After a nearly two-decade career at Toyota, Farley joined Ford in 2007 and has served in multiple leadership positions in business units around the world. His latest role will be his most challenging, as he attempts to steer Ford through a transformation of its product portfolio at a time when it's under intense pressure from Wall Street to deliver profits.
CEO Jim Hackett said Farley is the "right person" for the position, and dealers describe him as a hands-on car guy and marketing whiz. His promotion comes as Ford parts ways with Joe Hinrichs, its president of automotive who was seen as Farley's chief competitor to eventually succeed Hackett.
"I'm very humbled by this responsibility to work with Bill [Ford] and Jim and all the team members," Farley said in an interview. "My grandfather joined the company in the early 1900s. I think of him every day when I walk the halls at Ford, and I think about the responsibility we have as leaders to make the right decisions for our retailers and customers."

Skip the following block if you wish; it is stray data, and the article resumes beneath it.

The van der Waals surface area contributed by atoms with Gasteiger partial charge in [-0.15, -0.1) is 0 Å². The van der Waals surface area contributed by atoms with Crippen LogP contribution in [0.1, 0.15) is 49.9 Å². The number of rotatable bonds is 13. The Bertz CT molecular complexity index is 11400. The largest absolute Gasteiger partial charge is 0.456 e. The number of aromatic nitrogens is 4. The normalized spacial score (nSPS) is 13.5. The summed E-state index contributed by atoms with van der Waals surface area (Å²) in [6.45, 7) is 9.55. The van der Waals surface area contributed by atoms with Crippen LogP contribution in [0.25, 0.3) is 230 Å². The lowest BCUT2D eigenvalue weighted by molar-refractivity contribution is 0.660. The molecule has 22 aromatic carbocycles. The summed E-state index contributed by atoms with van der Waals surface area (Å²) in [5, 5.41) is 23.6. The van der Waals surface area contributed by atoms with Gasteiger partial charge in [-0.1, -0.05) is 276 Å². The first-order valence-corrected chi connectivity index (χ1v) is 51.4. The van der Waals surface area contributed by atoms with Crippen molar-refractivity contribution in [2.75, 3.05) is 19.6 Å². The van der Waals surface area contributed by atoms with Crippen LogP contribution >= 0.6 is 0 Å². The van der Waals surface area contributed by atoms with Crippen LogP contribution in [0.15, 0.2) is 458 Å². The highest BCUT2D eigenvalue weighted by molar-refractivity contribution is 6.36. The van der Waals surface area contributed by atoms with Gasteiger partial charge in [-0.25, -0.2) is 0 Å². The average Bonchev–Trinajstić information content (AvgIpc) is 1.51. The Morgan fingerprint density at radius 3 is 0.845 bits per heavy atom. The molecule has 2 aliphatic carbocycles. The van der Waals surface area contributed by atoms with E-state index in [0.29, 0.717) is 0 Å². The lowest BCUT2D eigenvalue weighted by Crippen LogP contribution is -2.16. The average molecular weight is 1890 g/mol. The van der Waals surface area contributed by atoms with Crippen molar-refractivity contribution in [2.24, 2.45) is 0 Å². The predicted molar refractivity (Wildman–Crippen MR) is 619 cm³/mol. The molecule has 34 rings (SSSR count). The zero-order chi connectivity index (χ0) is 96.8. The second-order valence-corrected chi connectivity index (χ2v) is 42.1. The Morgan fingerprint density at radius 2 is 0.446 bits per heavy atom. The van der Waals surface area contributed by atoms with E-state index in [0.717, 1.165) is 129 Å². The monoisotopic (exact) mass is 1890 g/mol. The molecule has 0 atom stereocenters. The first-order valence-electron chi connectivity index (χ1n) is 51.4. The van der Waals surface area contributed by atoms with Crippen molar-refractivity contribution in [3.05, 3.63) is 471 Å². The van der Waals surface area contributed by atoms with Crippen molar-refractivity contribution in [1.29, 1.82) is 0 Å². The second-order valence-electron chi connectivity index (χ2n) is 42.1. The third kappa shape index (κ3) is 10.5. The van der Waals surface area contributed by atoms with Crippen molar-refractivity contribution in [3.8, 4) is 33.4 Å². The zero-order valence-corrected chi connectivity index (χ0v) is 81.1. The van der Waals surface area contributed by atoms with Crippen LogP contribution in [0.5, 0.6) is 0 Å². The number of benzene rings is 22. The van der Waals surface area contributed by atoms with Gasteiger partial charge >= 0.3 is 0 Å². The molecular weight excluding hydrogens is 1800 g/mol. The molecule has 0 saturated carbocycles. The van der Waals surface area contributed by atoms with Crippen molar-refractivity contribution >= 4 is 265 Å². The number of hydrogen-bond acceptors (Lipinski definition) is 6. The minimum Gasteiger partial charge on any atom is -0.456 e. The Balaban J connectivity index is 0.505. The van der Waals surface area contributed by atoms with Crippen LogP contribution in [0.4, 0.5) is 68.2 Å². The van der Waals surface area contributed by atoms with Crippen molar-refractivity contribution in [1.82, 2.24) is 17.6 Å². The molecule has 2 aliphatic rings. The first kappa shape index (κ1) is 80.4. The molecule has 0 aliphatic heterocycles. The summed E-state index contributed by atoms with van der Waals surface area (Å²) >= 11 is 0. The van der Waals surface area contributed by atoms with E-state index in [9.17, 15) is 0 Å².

He said his top priorities in his new role relate to operational execution.
"We've made the tough decisions on the portfolio and our regional adjustments," he told Automotive News. "It's really down to executing this new lineup and taking advantage of new capabilities like connectivity. We have all these new products coming out, so we need to launch them and use them to improve our financial performance."
Ford's stock continued its downward trend last week after the company posted a $1.7 billion fourth-quarter loss, partly attributable to the troubled launch of the Explorer crossover. Hackett said Ford needed to act with more urgency and improve its execution.
"I think when Ford's at its best, we're just perfectionists," Farley said. "Everything has to go really well. Hope isn't a strategy. These launches are very complex, and the team has to get a performance improvement."